“There’s something in cars called a governor.”
“Oh,” I said, not listening. I was still waking up, rubbing my eyes, while running, full-speed on a treadmill, beside my Crossfit teacher and today, personal trainer.
“Do you know what that means?” He shot back, calling me out on my robotic nod.
I wagged my head left and right.
“It’s the part of a car that keeps you from going too fast. Our body has one of those too. It stops us from pushing ourselves when really we can continue on.”
I thought about some of my most infamous moments of stopping. I’ve walked out of many workout classes because I grew bored. I’ve laid on many gym mats watching YouTube rather than doing an ab workout. Once, I ran a 5k and decided to stop running 10 feet before the finish line… I don’t need a lesson in stopping short. It’s practically my mantra.
But I do need a way to fix it.
“Okay, so what do you do when your body is screaming stop and everything hurts and you just don’t want to go on anymore?” I asked, hopeful for an answer I knew I wouldn’t get.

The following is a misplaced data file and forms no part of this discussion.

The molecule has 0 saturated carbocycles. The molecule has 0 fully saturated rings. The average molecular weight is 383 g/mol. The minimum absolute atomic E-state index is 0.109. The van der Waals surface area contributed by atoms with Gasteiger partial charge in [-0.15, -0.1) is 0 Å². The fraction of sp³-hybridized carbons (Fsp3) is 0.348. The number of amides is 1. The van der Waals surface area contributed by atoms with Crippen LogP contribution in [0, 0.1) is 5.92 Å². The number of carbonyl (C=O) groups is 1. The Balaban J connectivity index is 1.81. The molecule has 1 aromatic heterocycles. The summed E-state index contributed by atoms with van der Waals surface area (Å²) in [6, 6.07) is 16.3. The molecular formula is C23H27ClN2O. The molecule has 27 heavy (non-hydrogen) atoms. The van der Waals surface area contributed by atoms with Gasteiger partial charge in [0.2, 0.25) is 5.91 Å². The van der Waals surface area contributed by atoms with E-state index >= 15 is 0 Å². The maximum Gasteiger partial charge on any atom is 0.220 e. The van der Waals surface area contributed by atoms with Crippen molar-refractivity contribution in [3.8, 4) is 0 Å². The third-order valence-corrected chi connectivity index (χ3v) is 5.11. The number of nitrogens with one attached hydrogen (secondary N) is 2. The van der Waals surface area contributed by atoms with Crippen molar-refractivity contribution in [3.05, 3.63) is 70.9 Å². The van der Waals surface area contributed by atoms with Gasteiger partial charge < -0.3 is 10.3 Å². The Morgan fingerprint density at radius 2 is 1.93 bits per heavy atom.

“You keep going.”
Our workout lasted an hour, though I’d be willing to bet my lunch money that it lasted for 3.
By the final round, I thought about crawling out of the gym and hiding in a bush. I thought about yelling nasty things, words that you don’t scream in public. I thought about crying, okay I did cry, a little bit, but it blended in with sweat – phew.
“Remember your governor,” he would say, and then I would think about my options: crawl out or continue. Curse underneath my breath and carry on.
After the workout, I bragged that I’m mentally strong in every other area of life. I’ve been through tidal waves of disaster and have managed to stand on top of the rip curls. When it comes to my body, I’m a wimp.
He questioned how mentally strong I can be in other areas if I give up on myself so often when it comes to my body.
Perhaps I do give up on myself in life more than I think, it’s just not as visible. “Remember your governor.” Remember that we can always keep going, we just have to fight against the feeling, the thoughts, the idea that we’re weak.